PubMed | Shanghai University of Traditional Chinese Medicine and Tibetan Traditional Medical College
Type: | Journal: Fitoterapia | Year: 2015

Five 19(43)-abeo-abietane diterpenoids, scrodentoids A-E (1-5), were isolated from the whole plant of Scrophularia dentata. Planar structures of scrodentoids A-E were elucidated mainly by using 1D, 2D NMR and MS data. The absolute configurations of compounds 1 and 2 were established using X-ray crystallographic analysis. The absolute configurations of other compounds were confirmed using HPLC-UV/CD detection. The immunosuppressive effects of compounds 1-5 were studied using a ConA-induced splenocyte proliferation model. These compounds significantly inhibited ConA-induced splenocyte proliferation, with IC50 values in the range of 3.49-133.86 M. Compounds 1-5 (IC50>10 M) showed no discernible cytotoxic activity against B16 or MCF-7 cells.

PubMed | Beijing University of Chinese Medicine, Beijing Massage Hospital, Tibetan Traditional Medical College and Tibet Academy of Tibetan Medicine
Type: | Journal: Chinese journal of integrative medicine | Year: 2016

To explore the protective effects of Tibetan medicine Zuo-Mu-A Decoction (, ZMAD) on the blood parameters and myocardium of high altitude polycythemia (HAPC) model rats.Forty male Wistar rats were randomly divided into 4 groups by a random number table, including the normal, model, Rhodiola rosea L. (RRL) and ZMAD groups (10 in each group). Every group was raised in Lhasa to create a HAPC model except the normal group. After modeling, rats in the RRL and the ZMAD groups were administered intragastrically with RRL (20 mL/kg) and ZMAD (7.5 mL/kg) once a day for 2 months, respectively; for the normal and the model groups, 5 mL of distilled water was administered intragastrically instead of decoction. Then routine blood and hematologic rheology parameters were taken, levels of erythropoietin and 8-hydroxy-2-deoxyguanosine (8-OHdG) were tested, and ultrastructural change in the left ventricular myocardium was observed using transmission electron microscopy.Compared with the model group, ZMAD signifificantly reduced the red blood cell count, hemoglobin levels, whole blood viscosity at low/middle shear rates, plasma viscosity, erythrocyte electrophoretic time, erythropoietin and 8-OHdG levels, and also increased the erythrocyte deformation index (P<0.05). There was no difference in all results between the RRL and the ZMAD groups. The cardiac muscle fibers were well-protected, mitochondrial matrix swelled mildly and ultrastructure changes were less prominent in the ZMAD group compared with the model group.ZMAD has significant protective effects on the blood parameters against HAPC, and also has the beneficial effect in protecting against myocardial injury.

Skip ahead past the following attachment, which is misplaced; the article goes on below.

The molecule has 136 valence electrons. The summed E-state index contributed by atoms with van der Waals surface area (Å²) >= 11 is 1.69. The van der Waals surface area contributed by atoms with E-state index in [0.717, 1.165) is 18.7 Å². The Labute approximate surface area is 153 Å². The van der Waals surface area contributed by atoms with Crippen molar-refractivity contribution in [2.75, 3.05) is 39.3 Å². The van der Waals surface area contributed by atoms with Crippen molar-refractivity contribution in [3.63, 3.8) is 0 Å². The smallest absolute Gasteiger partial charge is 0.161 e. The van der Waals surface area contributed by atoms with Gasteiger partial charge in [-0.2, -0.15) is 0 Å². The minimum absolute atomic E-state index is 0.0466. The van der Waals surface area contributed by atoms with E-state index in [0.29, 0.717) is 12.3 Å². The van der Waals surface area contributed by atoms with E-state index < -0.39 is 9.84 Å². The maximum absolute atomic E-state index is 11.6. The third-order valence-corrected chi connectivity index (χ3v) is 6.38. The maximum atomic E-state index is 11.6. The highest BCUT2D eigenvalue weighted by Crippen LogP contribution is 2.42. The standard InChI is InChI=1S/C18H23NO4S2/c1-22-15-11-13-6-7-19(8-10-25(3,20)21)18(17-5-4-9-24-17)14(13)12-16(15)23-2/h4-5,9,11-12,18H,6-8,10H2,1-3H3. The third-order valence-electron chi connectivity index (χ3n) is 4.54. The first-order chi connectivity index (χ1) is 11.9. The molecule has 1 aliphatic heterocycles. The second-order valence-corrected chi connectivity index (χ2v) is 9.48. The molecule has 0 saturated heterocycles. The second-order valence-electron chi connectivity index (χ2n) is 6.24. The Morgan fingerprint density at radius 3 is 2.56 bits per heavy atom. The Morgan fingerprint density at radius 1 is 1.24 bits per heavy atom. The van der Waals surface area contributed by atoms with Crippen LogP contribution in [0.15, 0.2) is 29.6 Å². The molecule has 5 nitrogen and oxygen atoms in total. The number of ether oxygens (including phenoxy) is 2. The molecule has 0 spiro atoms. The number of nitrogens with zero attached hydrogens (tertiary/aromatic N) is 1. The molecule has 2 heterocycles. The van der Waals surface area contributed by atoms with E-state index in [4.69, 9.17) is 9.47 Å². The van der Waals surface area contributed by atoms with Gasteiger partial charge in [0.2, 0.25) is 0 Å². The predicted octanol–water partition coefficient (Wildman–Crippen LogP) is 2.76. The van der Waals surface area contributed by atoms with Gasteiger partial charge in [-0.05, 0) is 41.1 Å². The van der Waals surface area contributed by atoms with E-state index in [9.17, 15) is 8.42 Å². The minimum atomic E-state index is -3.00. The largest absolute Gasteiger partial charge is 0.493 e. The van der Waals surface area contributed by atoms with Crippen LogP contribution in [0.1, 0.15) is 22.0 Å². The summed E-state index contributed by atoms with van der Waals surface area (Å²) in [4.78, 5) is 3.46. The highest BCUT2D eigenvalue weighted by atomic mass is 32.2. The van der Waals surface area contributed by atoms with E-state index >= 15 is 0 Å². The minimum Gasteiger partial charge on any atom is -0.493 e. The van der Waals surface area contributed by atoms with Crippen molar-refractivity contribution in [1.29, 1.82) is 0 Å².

PubMed | Qingdao University of Science and Technology, Yanbian University, Qingdao University and Tibetan Traditional Medical College
Type: Journal Article | Journal: The American journal of Chinese medicine | Year: 2016